Summary: Another look at the negative effects of Novell not only on GNU/Linux desktops but also phones and tablets running Linux, the kernel
Whatever Novell is up to at the moment involves a good (or bad) deal of Mono. Pinta [1, 2, 3, 4, 5, 6, 7, 8, 9, 10] is just one example of this trend as it continues to be developed while the SD Times, which promotes .NET and Mono quite regularly (even shamelessly) and gets named for it, is giving Mono the lip service Novell craves so much (rebuttal here). According to the comments in Linux Today, people do not welcome the Mono applications that Novell has been busy putting inside MeeGo [1, 2, 3]. SUSE MeeGo is expected within a year, but it is not clear what will happen to SUSE when Novell goes to auction. Perhaps it will be sold as a separate asset.
Novell have today announced their intention to release SUSE MeeGo as a fully supported netbook operating system. Novell expects their new OS, which is built on the codestream from the MeeGO Project established by a collaboration between Intel and Nokia, to be pre-installed on a wide variety of devices from OEMS in the next twelve months.
As you may be aware, SUSE MeeGo actually builds on an already longstanding relationship between Novell and Intel, which initially encouraged OEMs and ODMs to adopt Moblin. That initial effort was met with reasonable success with partners including Samsung and MSI having already shipped netbooks and other mobile devices with Moblin on board. Here’s hoping they can go even further with MeeGo, a project we at Linux User & Developer have high hopes for during the next round of technology and design refreshes.
Even so, a bum note sounds when you start to bolt onto that open source, free software model a commercially developed version of Linux for netbooks. The thought was prompted by the arrival of a press release this morning from Novell, announcing that:
“it will release SUSE(R) MeeGo as a fully supported operating system for netbooks.”
Novell carries on: “SUSE MeeGo is built on the codestream from the MeeGo Project, the new Linux-based operating system established by Intel and Nokia”.
As The Register points out, Novell was also working closely with Moblin.
Novell will put MeeGo on top of SUSE Linux, and push it out to notebook and netbook manufacturers as an alternative to desktop operating systems, just as it did with Moblin. So not a radical change, really.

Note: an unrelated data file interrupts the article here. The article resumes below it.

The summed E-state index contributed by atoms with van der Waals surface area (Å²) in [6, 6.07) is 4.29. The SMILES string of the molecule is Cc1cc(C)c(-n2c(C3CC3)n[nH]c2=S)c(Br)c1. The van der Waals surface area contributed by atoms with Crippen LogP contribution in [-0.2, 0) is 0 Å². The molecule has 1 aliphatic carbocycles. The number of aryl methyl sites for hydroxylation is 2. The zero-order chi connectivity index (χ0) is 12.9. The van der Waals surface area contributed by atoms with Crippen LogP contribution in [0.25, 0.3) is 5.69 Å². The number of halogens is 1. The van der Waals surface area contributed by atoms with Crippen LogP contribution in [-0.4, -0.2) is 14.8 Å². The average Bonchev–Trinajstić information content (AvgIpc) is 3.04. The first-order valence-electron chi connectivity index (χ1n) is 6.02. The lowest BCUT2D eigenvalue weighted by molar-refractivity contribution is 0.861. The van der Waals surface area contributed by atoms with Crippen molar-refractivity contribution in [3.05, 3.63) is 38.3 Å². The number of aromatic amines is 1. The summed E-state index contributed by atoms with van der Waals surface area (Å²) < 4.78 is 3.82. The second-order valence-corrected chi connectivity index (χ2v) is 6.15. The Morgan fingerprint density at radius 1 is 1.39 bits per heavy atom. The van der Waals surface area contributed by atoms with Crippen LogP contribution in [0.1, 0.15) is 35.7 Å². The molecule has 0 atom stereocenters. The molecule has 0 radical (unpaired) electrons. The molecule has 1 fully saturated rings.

More new coverage of SUSE MeeGo can be found in:
- Novell announces support for MeeGo
- News@10: Malware on the Samsung Wave & The Motorola Flipout
- Meego Will Struggle, Despite Novell Support
- MeeGo Linux platform gains allies at Computex
Here is an interview with Novell’s Markus Rex. He has just told the Asian press about Mono software in MeeGo (he calls that “.NET applications”):
Novell also has an initiative called Mono, which allows developers to run .NET applications on Linux and the iPhone. Mono is also included in MeeGo so developers can create .NET applications for MeeGo in a seamless fashion.
Isn’t that just wonderful? Now we can all use .NET even on GNU/Linux. And Microsoft wants to claim a share of the money earned (MeeGo includes Banshee, which falls outside the MCP).
Microsoft/Novell may be trying to get a grip on MeeGo. One can ignore or actually do something about it. Groklaw has raised this MeeGo issue, but it didn’t do enough to counter this. The last time it tried, Mono bullies attacked Groklaw [1, 2]. Shooting the messenger much?
US-based Novell on June 1 announced it will offer Suse MeeGo specifically for use in netbooks and other types of mobile devices and will establish an OpenLabs in Taiwan to cooperate with local makers to promote MeeGo and provide related R&D support.
Taiwan offshoring. June 1st. Also in the news on almost the very same day:
- Microsoft opens new cloud computing center in Taiwan
- Microsoft announces official opening of Software and Services Excellence Center
- Microsoft center in Taiwan takes aim at cloud data centers
- Microsoft Announces Start of Software and Service Excellence Center in Taiwan
- Microsoft sets up new research centre in Taiwan
- Microsoft opens software center in Taiwan
- Microsoft Officially Opens Cloud Research Center in Taiwan
Microsoft, which has worked with Taiwanese companies for 20-years, will license patents from its technology portfolio and share its software expertise with companies, academia and research institutes in Taiwan to develop connected devices and cloud data centers, the company said in a statement.
Manufacturers whose phones are powered by Google’s (GOOG) Android software have been hit hard by patent battles. (Google itself has not been sued.) Android handsets accounted for 28 percent of U.S. smartphone sales in the first quarter, vs. Apple’s 21 percent, according to NPD Group. Apple has filed a complaint with the International Trade Commission, saying several HTC Android phones infringe on its patents. It is also suing HTC in federal court in Delaware. Both companies declined to comment.
Licensing fees now represent less than 10 percent of smartphones’ production costs. Yet one Android handset maker has already budgeted for its patent royalty payments to double next year, says an executive, who spoke on condition of anonymity. One beneficiary may be Microsoft, which has blanketed the industry with letters demanding royalties for technologies such as touchscreen menus.
This suggests that Microsoft used “touchscreen menus” as one of the patents. Does that apply to HTC?
Earlier on we also mentioned Tuxera, which currently helps Microsoft tax both Android and Linux, according to a new press release. There are mostly negative comments regarding this press release which we mentioned the other day. █